NBA regular season opens. Back to normal? Not quite.

NBA regular season finally arrives with five games on Christmas Day. But TV and technology are changing league revenues and how America will see the NBA regular season.

By , Correspondent

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    Dallas Mavericks' Dirk Nowitzki celebrates his basket against the Miami Heat in the fourth quarter during Game 5 of the NBA Finals basketball series in Dallas in June. NBA regular season opens on Christmas, featuring a rematch between the two teams.
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The NBA regular season finally begins Christmas Day with a slate of five games: Oklahoma City vs. Orlando, the Golden State Warriors vs. the Los Angeles Clippers, the Boston Celtics vs. the New York Knicks, the Chicago Bulls vs. the Los Angeles Lakers, and, in a rematch of last year’s finals, the Miami Heat will meet up with the Dallas Mavericks

So all is back to normal in professional basketball? Not quite. And it's just not the lockout-shortened season will feature 66 games instead of the usual 80-plus.

TV and TV technology are changing the league's revenue streams. And the NBA will have to catch up, if it wants to capitalize on its potential.

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Start with the least obvious: Fans are less inclined to go to an actual game.

Oh, they still show up. Over the past decade, the top attracting team (which changes from year to year) has averaged between 20,000 and 22,000 attendees per game. But except for the top-tier seats, they're less willing to pay for the experience, because it's better watching games at home.

“The gate revenues have been flat and falling since 2006,” says Kenneth Wilbur, a marketing professor at Duke University’s Fuqua School of Business. So “teams are altering their mix of ticket prices.... Court seat prices are rising just as fast as they ever have. But in the second or third tier of seats in the arena, you get a better view at home. Those prices have been falling in a lot of NBA cities.”

If teams are seeing smaller gate revenues, their TV profits continue to grow. The NBA has a $485 million annual contract with ABC/ESPN, as well as a $445 million deal with TNT. That works out to about $31 million for each of the league's 30 teams, a deal that wasn’t affected by the games lost during the lockout. Both contracts go through the 2015/16 season.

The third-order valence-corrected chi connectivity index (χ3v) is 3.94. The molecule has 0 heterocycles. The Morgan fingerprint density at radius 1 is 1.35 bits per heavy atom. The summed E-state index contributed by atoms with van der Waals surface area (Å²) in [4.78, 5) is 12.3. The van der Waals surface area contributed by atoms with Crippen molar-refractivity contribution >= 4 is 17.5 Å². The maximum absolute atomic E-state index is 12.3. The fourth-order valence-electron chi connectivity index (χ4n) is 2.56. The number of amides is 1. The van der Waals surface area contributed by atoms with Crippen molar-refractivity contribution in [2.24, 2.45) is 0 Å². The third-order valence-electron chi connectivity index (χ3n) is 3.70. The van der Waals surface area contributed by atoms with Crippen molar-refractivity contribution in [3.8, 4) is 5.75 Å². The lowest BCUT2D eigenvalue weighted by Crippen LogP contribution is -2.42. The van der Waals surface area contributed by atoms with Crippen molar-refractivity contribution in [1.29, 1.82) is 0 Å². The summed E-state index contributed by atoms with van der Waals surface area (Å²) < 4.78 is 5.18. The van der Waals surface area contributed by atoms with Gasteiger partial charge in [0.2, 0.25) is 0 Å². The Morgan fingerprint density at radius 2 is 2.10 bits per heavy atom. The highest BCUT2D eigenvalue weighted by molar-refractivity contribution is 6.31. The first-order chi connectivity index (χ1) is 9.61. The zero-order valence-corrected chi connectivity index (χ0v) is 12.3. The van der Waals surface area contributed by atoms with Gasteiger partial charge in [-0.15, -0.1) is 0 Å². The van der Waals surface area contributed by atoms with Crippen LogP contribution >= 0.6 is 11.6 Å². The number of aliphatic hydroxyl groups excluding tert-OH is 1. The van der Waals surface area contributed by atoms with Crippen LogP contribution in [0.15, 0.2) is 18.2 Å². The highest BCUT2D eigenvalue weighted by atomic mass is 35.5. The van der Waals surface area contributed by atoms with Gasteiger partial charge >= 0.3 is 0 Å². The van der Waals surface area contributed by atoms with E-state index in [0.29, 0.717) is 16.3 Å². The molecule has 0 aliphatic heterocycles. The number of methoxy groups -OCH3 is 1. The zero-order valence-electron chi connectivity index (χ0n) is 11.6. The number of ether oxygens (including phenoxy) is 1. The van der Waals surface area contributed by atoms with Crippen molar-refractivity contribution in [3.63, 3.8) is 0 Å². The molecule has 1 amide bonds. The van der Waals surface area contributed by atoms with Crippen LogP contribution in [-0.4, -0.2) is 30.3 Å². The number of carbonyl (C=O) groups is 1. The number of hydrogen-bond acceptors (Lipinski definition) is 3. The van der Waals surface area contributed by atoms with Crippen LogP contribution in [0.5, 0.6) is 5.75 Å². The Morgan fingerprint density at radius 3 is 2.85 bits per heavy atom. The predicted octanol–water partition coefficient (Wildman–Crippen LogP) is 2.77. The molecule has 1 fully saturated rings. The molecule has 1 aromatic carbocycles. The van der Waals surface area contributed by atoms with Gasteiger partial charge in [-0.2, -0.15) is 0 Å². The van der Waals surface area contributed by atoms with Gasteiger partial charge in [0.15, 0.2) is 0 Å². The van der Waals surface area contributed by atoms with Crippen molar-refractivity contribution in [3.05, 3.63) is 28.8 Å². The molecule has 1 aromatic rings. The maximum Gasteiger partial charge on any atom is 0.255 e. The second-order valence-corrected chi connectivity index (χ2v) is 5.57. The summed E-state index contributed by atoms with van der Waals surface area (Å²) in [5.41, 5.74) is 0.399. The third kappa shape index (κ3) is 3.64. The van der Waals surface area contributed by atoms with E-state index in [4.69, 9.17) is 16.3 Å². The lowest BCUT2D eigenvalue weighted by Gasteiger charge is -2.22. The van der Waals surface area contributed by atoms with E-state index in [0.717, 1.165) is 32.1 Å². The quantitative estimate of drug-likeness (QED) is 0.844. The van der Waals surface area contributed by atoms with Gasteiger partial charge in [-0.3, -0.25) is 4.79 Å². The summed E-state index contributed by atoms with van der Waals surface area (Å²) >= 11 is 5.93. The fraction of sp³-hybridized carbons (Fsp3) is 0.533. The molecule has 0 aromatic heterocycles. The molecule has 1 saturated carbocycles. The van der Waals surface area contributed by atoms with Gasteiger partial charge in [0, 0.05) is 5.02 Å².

That's a healthy development, for the most part. The NBA is coming off a strong ratings performance to cap last season. The league finals between the Miami Heat and the Dallas Mavericks netted an average 17.3 million viewers per game. Game 6, in which the Mavericks bested LeBron James and company to win the title, was seen by nearly 24 million people. It was the most watched Game 6 since 2000, and it led to ABC having its best summer week in over a decade.

But there are drawbacks. For one, a reliance on TV revenues disproportionately benefits large market teams, who have a broader viewer base and can sign lucrative local TV contracts (in addition to the shared revenues from the ABC and TNT deals). This past February, for instance, the Los Angeles Lakers signed a 20-year, $3 billion deal with Time Warner Cable, allowing two new L.A. area channels to broadcast Lakers games. Teams playing in smaller markets, like Charlotte, Cleveland, and Sacramento, don’t have the local viewership to support such a contract, which means they miss out on that extra revenue.

What’s more, given equal salaries, big name players will prefer to play in a large market over a smaller one. The bigger stage offers more in terms of endorsement money, increased fame, and, often, better teammates, Mr. Wilbur says. “So the small markets lose out even more on ticket sales, and they’re already not buying in on TV revenue. It makes it harder and harder to compete.”

This “small market” issue was a driving force behind the league’s lockout. Several owners of teams in smaller cities wanted a larger proportion of revenues to be distributed among all teams, at the expense of player salaries. That’s exactly what they got in the lockout’s resolution, an agreement that cuts $300 million annually from players’ salaries and puts it back into the league, with the hopes that even the poorest teams will be able to partake in revenues.

Finally, the NBA isn’t using television – its future chief revenue stream – to its best advantage. In recent years, high-definition technology has become so widespread that 60 percent of American households have access to it, via TV, the Internet, or both, Wilbur says. Yet the NBA doesn’t have all of its games available in HD. Compare that to the National Football League, by far the most-watched pro sports league in the country, which has all of its games available in HD in one form or another.

“The NFL is letting the consumer choose how they want to consume the games,” he says.  “It might sound like a small thing, but it’s a huge difference when you’ve got HD football competing with standard definition basketball.”

“I don’t think someone would stop following the NBA because of it, but they miss out on the potential to gain new fans, especially kids,” Wilbur adds. “That’s when your allegiances form. The NBA is missing out on that opportunity.”

However, one part of the NBA viewer experience is much friendlier than the NFL’s: The NBA has a much more relaxed hold on its game footage, allowing fans to create their own highlight reels and share them online. The NFL’s highlights are much more tightly controlled. “The NBA is much more friendly in that regard, and they’re not giving up much revenue because of it,” Wilbur says.  

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